What separates Groundswell
from other social media marketing books is the emphasis on customer psychographic profiles and indexes. The authors emphasize understanding how/why target customers behave online before looking at objectives, strategies, and technology options. This is actually rare in social media marketing books, which tend to assume that you need a Twitter strategy regardless of the target audience’s preferences. The average book on the topic tends to suggest vague strategies for engagement and listening, but avoids measurable outcomes. Groundswell
is best for marketers that are willing to think deliberately about their desired audience, objectives, and measures before implementing specific social media strategies and tactics. The emphasis on how to think about social media rather than how to use specific tools keeps Groundswell
relevant despite a fluid technology environment. The social media book market is increasingly crowded, but Groundswell
is still a clear winner. Trust Agents Trust Agents
is an exploration of the development of trust and reputation in online communities. The authors, Chris Brogan and Julien Smith, blend conceptual discussions with tactical advice. Trust Agents
is a great book for anyone looking for an “etiquette” guide to social media interactions and relationship development. The authors emphasize integrity and providing value to customers and potential customers as the starting point for social media programs. That point is often overlooked in reviews of the book. Trust Agents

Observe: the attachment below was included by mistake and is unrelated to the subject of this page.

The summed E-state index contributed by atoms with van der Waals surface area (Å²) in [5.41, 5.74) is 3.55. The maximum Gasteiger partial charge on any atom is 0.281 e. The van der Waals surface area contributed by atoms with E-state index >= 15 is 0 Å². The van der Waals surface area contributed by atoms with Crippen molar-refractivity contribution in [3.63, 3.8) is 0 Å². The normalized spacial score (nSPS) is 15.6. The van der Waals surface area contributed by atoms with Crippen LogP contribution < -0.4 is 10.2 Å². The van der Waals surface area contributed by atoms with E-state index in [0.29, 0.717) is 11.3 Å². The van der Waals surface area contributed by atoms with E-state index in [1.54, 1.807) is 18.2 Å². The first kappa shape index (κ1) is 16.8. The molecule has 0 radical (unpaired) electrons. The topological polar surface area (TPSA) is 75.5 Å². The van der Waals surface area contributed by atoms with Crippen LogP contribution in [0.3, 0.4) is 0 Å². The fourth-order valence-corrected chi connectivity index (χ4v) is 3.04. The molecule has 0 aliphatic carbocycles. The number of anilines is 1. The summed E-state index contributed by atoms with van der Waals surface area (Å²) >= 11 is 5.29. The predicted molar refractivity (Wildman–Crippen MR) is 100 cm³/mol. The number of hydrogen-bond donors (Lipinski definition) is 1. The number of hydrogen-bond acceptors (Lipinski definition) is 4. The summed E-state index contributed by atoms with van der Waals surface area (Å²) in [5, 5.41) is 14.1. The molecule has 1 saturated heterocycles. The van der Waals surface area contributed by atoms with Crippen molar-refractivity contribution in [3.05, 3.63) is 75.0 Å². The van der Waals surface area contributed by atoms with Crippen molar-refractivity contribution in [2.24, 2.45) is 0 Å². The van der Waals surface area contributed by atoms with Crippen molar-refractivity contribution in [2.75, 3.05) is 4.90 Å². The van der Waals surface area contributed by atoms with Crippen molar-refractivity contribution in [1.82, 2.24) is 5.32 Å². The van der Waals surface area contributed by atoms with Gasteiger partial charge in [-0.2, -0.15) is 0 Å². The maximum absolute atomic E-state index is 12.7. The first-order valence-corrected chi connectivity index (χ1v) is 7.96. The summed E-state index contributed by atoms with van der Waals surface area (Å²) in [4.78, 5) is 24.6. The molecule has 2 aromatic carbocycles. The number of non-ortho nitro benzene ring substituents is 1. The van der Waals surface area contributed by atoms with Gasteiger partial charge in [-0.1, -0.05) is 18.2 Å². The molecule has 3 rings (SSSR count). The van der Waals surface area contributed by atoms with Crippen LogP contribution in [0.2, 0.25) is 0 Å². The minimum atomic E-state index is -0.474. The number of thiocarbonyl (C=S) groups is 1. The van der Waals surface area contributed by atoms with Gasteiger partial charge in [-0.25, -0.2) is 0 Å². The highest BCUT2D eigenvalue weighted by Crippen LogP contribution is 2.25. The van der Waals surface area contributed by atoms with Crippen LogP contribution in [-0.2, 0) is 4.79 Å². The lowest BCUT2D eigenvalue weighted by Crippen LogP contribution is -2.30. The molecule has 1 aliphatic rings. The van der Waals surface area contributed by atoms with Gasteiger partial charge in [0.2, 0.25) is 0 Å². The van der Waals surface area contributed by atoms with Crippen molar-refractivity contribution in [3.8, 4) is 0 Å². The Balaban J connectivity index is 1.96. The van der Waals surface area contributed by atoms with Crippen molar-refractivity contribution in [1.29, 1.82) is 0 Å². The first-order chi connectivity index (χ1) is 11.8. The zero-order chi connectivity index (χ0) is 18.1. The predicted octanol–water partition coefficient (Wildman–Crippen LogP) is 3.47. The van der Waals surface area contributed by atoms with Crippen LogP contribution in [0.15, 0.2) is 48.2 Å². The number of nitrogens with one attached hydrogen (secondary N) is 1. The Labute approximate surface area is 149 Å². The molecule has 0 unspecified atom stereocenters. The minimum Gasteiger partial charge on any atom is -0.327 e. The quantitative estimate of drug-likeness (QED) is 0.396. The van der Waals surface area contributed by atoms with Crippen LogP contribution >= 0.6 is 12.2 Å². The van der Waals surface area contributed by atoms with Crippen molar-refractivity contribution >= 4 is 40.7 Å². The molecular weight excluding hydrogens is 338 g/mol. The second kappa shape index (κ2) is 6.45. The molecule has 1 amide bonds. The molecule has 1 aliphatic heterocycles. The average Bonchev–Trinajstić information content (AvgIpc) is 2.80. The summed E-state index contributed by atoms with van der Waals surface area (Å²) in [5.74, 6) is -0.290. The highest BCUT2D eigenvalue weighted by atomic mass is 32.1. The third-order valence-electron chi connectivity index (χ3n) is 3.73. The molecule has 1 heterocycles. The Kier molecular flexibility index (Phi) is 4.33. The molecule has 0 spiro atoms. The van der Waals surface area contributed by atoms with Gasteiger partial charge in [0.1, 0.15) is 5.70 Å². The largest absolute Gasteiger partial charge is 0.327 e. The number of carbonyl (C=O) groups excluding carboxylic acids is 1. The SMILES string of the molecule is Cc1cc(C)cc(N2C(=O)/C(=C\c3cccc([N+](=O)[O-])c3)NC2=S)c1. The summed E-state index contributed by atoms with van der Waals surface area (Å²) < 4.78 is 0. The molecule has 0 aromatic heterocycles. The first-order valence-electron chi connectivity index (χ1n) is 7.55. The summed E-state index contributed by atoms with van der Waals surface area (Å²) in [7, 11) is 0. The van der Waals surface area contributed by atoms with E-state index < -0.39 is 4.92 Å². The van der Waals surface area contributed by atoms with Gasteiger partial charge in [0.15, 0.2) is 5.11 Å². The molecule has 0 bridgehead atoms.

is not as analytical as Groundswell, but its value as a guide to relationship development in online communities makes it a worthwhile read. If you are new to social media, this is a good early read.Inbound Marketing: Get Found Using Google, Social Media, and Blogs
Inbound Marketing by Dharmesh Shah and Brian Halligan of Hubspot is an overview of “pull” marketing strategies using SEO and social media. The authors provide a brief conceptual overview of SEO and social media before moving into tactical recommendations. The book does a nice job of explaining the relationship between search and social media with an emphasis on content creation. Inbound Marketing is best thought of as a general tactical primer for the current social media landscape. It is particularly relevant for small businesses and marketers new to online marketing. The New Rules of Marketing and PRThe New Rules
by David Meerman Scott is, like Inbound Marketing, an overview of online “pull” marketing concepts. David discusses the value of being found in search, but in less technical detail than any of the previous titles. His emphasis is the type of content that is valuable to an online audience. The New Rules
shines when it helps the reader think through content strategies.
David advocates the use of personas to guide targeted content creation, which is an approach I strongly endorse. His overview of search and social media tends to be more tactical than strategic when compared to Marketing in the Age of Google
, but this is not necessarily a fault. The New Rules
is a good choice if you need to think through content development strategy and execution.
Social media and SEO are evolving disciplines with a steady stream of literature covering each topic. Hopefully, this fairly lengthy post will help you chose a book that delves into your area of need. It seems like a new book is released weekly in each field. If you have suggestions, I am always looking for good resources. Please feel free to share your thoughts in the comments section below. If you are interested in learning more about our social content publishing software
, do not hesitate to contact our sales team for a demonstration.